J&J Recalls Five Aerosol Sunscreens After Finding Carcinogen Traces
Johnson & Johnson says internal testing showed some sunscreen samples contained low levels of benzene, which causes cancer with long-term exposure.
Johnson & Johnson announced Wednesday that the company is recalling five of its aerosol sunscreen products due to the discovery of trace amounts of benzene, a carcinogen, in some samples.
The company said consumers should stop using the affected cannisters, which include solely Neutrogena and Aveeno aerosol sunscreen products. The recall covers all can sizes and SPF levels, which were distributed nationwide.
The specific products being recalled are:
Benzene is not an ingredient used in the sunscreens. The company said it's reviewing how the chemical might have gotten into certain samples.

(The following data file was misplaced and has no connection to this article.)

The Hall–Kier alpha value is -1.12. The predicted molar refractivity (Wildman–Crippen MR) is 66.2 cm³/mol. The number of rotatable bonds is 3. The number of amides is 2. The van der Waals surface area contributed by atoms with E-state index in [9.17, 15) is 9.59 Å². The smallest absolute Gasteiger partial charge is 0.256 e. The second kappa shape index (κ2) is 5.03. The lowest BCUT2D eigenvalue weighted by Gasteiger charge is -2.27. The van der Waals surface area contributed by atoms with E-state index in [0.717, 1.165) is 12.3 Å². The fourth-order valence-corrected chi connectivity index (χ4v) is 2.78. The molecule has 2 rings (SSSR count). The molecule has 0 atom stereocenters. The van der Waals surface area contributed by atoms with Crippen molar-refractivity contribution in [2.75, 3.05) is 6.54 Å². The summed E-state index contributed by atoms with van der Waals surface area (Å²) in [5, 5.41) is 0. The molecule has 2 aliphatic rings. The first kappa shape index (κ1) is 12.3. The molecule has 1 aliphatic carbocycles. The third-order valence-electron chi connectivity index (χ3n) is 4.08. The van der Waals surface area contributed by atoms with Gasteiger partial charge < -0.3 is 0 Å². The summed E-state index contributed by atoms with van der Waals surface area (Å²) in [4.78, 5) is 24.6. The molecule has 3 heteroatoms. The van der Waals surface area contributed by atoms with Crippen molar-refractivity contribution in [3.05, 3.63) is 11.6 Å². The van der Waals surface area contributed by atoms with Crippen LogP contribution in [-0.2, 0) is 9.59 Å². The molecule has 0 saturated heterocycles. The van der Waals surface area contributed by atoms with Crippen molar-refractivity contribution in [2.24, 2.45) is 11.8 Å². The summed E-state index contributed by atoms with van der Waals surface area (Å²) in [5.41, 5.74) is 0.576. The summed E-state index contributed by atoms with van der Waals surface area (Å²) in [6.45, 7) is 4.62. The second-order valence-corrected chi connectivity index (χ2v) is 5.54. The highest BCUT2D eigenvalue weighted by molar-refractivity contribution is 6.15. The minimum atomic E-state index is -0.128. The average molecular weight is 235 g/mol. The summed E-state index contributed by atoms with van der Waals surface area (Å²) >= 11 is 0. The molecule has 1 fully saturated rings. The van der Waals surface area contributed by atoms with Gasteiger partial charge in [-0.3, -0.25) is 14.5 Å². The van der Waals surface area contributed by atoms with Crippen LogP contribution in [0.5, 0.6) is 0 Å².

Long-term exposure to high levels of benzene, according to the Centers for Disease Control and Prevention, can cause leukemia or other cancers.
"Daily exposure to benzene in these aerosol sunscreen products at the levels detected in our testing would not be expected to cause adverse health consequences," Johnson & Johnson said in its statement Wednesday. "Out of an abundance of caution, we are recalling all lots of these specific aerosol sunscreen products."
The company urged consumers to immediately stop using these particular sunscreens, dispose of the affected products and pick up alternate sun protection.
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